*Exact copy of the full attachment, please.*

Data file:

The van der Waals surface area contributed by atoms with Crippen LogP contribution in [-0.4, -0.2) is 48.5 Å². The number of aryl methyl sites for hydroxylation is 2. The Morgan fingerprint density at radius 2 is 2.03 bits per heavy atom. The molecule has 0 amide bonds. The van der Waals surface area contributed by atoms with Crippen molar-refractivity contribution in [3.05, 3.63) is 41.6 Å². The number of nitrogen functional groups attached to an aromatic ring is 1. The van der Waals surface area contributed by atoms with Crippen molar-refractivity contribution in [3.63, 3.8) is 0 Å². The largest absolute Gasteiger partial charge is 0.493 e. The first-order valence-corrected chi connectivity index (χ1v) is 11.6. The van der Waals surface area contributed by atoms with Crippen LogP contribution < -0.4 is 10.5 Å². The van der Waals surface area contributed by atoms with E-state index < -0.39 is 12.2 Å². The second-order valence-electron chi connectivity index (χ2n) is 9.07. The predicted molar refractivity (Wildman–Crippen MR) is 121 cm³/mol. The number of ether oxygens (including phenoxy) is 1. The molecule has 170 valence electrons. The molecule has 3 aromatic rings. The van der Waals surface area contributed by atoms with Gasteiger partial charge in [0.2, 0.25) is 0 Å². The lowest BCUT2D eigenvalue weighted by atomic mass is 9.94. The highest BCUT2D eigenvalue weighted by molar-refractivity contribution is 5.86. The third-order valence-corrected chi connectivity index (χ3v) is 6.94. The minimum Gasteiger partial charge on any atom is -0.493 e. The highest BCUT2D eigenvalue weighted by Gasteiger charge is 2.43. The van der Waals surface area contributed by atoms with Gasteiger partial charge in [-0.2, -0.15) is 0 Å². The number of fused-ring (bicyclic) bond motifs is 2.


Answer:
The van der Waals surface area contributed by atoms with Crippen LogP contribution in [-0.4, -0.2) is 48.5 Å². The number of aryl methyl sites for hydroxylation is 2. The Morgan fingerprint density at radius 2 is 2.03 bits per heavy atom. The molecule has 0 amide bonds. The van der Waals surface area contributed by atoms with Crippen molar-refractivity contribution in [3.05, 3.63) is 41.6 Å². The number of nitrogen functional groups attached to an aromatic ring is 1. The van der Waals surface area contributed by atoms with Crippen molar-refractivity contribution in [3.63, 3.8) is 0 Å². The largest absolute Gasteiger partial charge is 0.493 e. The first-order valence-corrected chi connectivity index (χ1v) is 11.6. The van der Waals surface area contributed by atoms with Crippen LogP contribution < -0.4 is 10.5 Å². The van der Waals surface area contributed by atoms with E-state index < -0.39 is 12.2 Å². The second-order valence-electron chi connectivity index (χ2n) is 9.07. The predicted molar refractivity (Wildman–Crippen MR) is 121 cm³/mol. The number of ether oxygens (including phenoxy) is 1. The molecule has 170 valence electrons. The molecule has 3 aromatic rings. The van der Waals surface area contributed by atoms with Gasteiger partial charge in [0.2, 0.25) is 0 Å². The lowest BCUT2D eigenvalue weighted by atomic mass is 9.94. The highest BCUT2D eigenvalue weighted by molar-refractivity contribution is 5.86. The third-order valence-corrected chi connectivity index (χ3v) is 6.94. The minimum Gasteiger partial charge on any atom is -0.493 e. The highest BCUT2D eigenvalue weighted by Gasteiger charge is 2.43. The van der Waals surface area contributed by atoms with Gasteiger partial charge in [-0.2, -0.15) is 0 Å². The number of fused-ring (bicyclic) bond motifs is 2.